This article was originally published in the April 1907 edition of “Electrochemical and Metallurgical Industry” magazine. The publication of this material aims to provide historical insight on the subject and its place in industry.
When a furnace is working normally the blast pressure drops gradually from the level of the tuyeres up to the zone of fusion, or say 6 feet, above them, where there is a rapid drop for a short distance and then a gradual drop from this point to the top of the furnace. When a furnace is hanging, especially if it stops moving for a considerable time, the stock burns out below, leaving a cavity. In the case of a blast furnace hanging stubbornly, the interior of the arch formed may look quite smooth, due to fusion going on at this point.
After the cavity reaches a certain size a portion of the stock is liable to drop, breaking the arch and causing the stock above to come down with a rush. At the same time the compressed air in the cavity at the bottom of the furnace is released, and goes up through the falling stock with a tremendous rush. If the top of the blast furnace is constructed with its hopper and cone set on the brickwork and held almost entirely by its own weight, this rush of gases is liable to lift the entire top up, or perhaps throw it entirely off the furnace.
To prevent the upheaval of this bell and hopper apparatus, so-called explosion doors were placed on the down-comers, and in some cases extra openings were carried out through the casings and additional relief doors were fitted to these openings. In the case of heavy slips, where heavy pressures and large volumes of blast are used, the upward rush of the blast picks up the ore and coke and carries it up with it and hurls it out of the relief doors in great quantities, it being not unusual to see from 30 to 50 tons of ore, coke and limestone thrown out of a furnace in less than as many seconds at the same time that a vast cloud of gases and ore dust envelopes the top of the furnace, and some time these gases light as they come out, making a tremendous flame.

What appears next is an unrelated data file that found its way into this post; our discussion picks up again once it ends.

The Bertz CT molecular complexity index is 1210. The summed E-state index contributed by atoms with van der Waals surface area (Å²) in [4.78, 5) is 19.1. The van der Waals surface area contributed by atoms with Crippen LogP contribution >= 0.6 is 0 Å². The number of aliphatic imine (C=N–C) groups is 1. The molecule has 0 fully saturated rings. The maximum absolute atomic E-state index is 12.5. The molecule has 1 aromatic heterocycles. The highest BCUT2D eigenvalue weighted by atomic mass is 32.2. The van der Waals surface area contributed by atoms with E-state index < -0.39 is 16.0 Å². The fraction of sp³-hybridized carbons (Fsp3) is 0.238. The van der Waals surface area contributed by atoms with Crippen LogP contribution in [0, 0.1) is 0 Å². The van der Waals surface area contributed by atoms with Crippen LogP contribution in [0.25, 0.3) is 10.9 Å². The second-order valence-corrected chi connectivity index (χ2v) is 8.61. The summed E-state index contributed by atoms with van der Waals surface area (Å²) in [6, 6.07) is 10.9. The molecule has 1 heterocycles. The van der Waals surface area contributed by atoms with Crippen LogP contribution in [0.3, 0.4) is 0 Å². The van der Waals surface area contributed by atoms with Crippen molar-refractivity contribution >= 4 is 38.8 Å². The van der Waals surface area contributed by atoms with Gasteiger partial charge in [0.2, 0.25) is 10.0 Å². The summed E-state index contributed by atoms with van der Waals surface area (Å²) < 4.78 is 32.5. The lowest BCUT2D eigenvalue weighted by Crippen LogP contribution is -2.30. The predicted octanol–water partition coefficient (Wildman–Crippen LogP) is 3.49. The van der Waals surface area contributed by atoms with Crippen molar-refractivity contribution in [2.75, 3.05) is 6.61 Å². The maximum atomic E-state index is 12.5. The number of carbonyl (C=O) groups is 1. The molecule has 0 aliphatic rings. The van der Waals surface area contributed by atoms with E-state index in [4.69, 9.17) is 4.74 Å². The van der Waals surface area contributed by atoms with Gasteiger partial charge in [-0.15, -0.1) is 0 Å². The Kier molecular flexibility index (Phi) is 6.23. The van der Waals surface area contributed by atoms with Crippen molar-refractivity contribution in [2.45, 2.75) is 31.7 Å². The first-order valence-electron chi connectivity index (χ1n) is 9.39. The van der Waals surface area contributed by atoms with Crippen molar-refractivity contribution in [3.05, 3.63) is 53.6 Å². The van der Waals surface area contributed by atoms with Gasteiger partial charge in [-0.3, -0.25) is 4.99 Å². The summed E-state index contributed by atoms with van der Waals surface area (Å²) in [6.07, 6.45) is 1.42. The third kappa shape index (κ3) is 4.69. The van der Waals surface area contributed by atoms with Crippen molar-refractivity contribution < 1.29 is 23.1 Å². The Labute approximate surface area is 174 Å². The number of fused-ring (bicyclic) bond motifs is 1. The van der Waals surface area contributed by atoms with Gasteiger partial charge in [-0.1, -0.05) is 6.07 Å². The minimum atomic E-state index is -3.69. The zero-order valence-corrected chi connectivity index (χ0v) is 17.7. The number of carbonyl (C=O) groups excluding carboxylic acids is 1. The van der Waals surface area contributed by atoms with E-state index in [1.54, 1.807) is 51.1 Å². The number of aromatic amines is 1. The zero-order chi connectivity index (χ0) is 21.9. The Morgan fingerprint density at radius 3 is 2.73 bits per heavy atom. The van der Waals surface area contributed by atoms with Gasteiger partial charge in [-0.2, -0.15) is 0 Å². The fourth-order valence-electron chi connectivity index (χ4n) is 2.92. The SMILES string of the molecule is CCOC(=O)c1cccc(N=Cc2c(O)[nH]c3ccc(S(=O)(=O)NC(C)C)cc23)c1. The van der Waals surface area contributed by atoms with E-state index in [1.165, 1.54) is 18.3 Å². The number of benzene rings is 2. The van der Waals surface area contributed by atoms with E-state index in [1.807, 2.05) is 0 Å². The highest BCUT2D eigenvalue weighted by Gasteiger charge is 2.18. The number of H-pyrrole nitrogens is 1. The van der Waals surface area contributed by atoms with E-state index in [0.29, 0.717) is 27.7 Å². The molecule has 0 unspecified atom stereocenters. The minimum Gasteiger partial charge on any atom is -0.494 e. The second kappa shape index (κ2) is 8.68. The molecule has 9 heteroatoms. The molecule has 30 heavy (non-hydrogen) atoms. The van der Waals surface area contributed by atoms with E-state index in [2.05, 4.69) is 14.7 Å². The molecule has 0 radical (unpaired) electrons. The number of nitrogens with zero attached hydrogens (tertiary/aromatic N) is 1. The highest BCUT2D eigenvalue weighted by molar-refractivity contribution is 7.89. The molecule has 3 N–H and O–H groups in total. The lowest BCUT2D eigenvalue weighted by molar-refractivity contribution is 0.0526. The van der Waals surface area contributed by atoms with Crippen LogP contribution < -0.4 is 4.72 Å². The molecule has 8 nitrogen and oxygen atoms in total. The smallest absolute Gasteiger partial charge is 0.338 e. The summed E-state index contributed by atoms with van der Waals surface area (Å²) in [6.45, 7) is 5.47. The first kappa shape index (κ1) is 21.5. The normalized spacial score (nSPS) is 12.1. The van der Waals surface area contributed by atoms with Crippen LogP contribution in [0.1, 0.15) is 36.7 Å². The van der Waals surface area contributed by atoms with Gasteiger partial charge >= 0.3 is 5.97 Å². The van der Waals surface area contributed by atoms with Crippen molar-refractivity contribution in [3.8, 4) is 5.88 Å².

Mr. Julian Kennedy took up, several years ago, the problem of preventing these so-called "explosions" with resulting loss of life and other damage. The fundamental point of his solution is that we have not to do here really with an "explosion." What really happens is that it is simply the compressed air from the blast in the bottom of the furnace rushes upwards and does the damage.
By examining the construction of blast furnaces as used at that time in the United States, Mr. Kennedy was unable to find a single blast furnace the top of which could not be lifted by a pressure of 254 pounds per square inch. The throwing off of the top is therefore fully accounted for by the pressure of the compressed air accumulated in the cavity below a handling charge.
Read part two.
Photo Credit: Powerhouse Museum